Chips best served cool

Engineers at Purdue University have developed a tiny “micro-pump” cooling device small enough to fit on a computer chip that circulates coolant through channels etched into the chip.



The microelectromechanical (MEMS) device has been integrated onto a silicon chip that is about 1cm2.



Current computer chips are cooled primarily with an assembly containing conventional fans and heat sinks. But because chips a decade from now will likely contain upwards of 100 times more transistors and other devices, they will generate far more heat than chips currently in use, Garimella said.



“Our goal is to develop advanced cooling systems that are self-contained on chips and are capable of handling the more extreme heating in future chips,” said Suresh Garimella, director of Purdue’s Cooling Technologies Research Center. The centre was formed to help corporations develop miniature cooling technologies for a wide range of applications, from electronics and computers to telecommunications and advanced aircraft.



The prototype chip contains numerous water-filled micro-channels about 100 microns wide. The channels are covered with a series of hundreds of electrodes which receive varying voltage pulses in such a way that a travelling electric field is created in each channel. The travelling field creates ions, which are dragged along by the moving field.



“Say every sixth electrode receives the same voltage, these varying voltages from one electrode to the next produce a travelling electrical field that pulls the ions forward, causing the water to flow and inducing a cooling action,” Garimella said. “Essentially, you are pumping fluid forward.”



This pumping action is created by electrohydrodynamics, which uses the interactions of ions and electric fields to cause fluid to flow.



“Engineers have been using electrohydrodynamics to move fluids with electric fields for a long time, but it’s unusual to be able to do this on the micro-scale as we have demonstrated,” Garimella said.



The researchers also have added a feature to boost the force of the pumping action. A thin sheet of piezoelectric material, which expands and contracts in response to an electric current, was glued on top of the cover of the liquid-filled channels.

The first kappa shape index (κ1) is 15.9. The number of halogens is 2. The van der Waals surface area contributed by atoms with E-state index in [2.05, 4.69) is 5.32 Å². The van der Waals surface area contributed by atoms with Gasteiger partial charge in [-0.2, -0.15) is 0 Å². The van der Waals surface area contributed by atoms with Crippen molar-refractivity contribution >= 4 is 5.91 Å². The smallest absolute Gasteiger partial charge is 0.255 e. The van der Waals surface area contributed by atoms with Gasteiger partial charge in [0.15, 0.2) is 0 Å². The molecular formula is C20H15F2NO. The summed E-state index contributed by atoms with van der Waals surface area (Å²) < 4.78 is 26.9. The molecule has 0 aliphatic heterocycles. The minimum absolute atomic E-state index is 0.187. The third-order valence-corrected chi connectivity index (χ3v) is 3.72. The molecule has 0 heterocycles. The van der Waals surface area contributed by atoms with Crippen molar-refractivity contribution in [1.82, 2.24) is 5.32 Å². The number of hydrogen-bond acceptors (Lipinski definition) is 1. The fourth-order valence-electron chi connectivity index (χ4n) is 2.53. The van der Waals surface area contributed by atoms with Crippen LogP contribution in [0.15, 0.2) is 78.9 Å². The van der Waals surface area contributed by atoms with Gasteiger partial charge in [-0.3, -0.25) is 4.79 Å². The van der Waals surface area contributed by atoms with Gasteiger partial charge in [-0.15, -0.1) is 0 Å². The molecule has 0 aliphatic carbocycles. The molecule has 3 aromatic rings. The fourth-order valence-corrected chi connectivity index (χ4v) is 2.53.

“This material acts as a diaphragm that deforms up and down when you give it a voltage, causing it to push additional flow through the channels,” Garimella said. “We have developed mathematical models that show this piezo action enhances the electrohydrodynamic performance.”



The diaphragm has enhanced the pumping action by 13 percent in the current prototype, but the modelling indicates a possible enhancement of 100 percent or greater, he said.



“Although electrohydrodynamics has generally not been considered practical for pumping applications due to the assumption that it requires a large amount of energy and does not produce enough motive force for thrust, the method has been shown to be far more efficient for micro-cooling applications,” Garimella said. “We have shown that the power input required is in the microwatts, but you can get milliwatts of cooling. In other words, the cooling effect is more than a thousand times greater than the energy needed to drive the system. That’s because all we need to do is create enough of a flow to induce cooling.”



However, several major challenges remain.



“One big challenge is further developing mathematical models that are comprehensive and accurate because this is a very complicated, dynamic system,” Garimella said. “You’ve got fluid flow on a micro-scale, you’ve got electrohydrodynamic effects, electrical fields and a moving diaphragm.”



Other challenges include sealing the tiny channels to prevent water leakage and designing the system so that it could be manufactured under the same conditions as semiconductor chips.